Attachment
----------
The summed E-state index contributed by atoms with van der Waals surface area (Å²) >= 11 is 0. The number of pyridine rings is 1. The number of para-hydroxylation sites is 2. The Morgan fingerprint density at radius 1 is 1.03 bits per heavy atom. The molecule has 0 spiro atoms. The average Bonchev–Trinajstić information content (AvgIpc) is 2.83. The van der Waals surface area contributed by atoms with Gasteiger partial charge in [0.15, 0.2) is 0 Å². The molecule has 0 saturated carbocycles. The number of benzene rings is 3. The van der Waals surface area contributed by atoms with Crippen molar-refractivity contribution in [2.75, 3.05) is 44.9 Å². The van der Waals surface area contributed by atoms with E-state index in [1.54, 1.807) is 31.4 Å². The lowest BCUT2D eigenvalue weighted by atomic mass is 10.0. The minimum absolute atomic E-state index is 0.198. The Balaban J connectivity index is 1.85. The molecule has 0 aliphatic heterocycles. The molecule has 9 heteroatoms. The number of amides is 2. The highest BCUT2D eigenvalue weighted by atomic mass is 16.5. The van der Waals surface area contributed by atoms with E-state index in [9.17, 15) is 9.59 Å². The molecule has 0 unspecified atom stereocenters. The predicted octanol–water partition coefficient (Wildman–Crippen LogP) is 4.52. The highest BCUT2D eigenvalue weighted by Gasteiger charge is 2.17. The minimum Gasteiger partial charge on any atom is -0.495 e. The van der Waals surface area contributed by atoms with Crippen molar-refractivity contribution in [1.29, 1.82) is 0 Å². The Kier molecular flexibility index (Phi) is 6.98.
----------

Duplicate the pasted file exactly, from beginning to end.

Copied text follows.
The summed E-state index contributed by atoms with van der Waals surface area (Å²) >= 11 is 0. The number of pyridine rings is 1. The number of para-hydroxylation sites is 2. The Morgan fingerprint density at radius 1 is 1.03 bits per heavy atom. The molecule has 0 spiro atoms. The average Bonchev–Trinajstić information content (AvgIpc) is 2.83. The van der Waals surface area contributed by atoms with Gasteiger partial charge in [0.15, 0.2) is 0 Å². The molecule has 0 saturated carbocycles. The number of benzene rings is 3. The van der Waals surface area contributed by atoms with Crippen molar-refractivity contribution in [2.75, 3.05) is 44.9 Å². The van der Waals surface area contributed by atoms with E-state index in [1.54, 1.807) is 31.4 Å². The lowest BCUT2D eigenvalue weighted by atomic mass is 10.0. The minimum absolute atomic E-state index is 0.198. The Balaban J connectivity index is 1.85. The molecule has 0 aliphatic heterocycles. The molecule has 9 heteroatoms. The number of amides is 2. The highest BCUT2D eigenvalue weighted by atomic mass is 16.5. The van der Waals surface area contributed by atoms with E-state index in [9.17, 15) is 9.59 Å². The molecule has 0 unspecified atom stereocenters. The predicted octanol–water partition coefficient (Wildman–Crippen LogP) is 4.52. The highest BCUT2D eigenvalue weighted by Gasteiger charge is 2.17. The minimum Gasteiger partial charge on any atom is -0.495 e. The van der Waals surface area contributed by atoms with Crippen molar-refractivity contribution in [1.29, 1.82) is 0 Å². The Kier molecular flexibility index (Phi) is 6.98.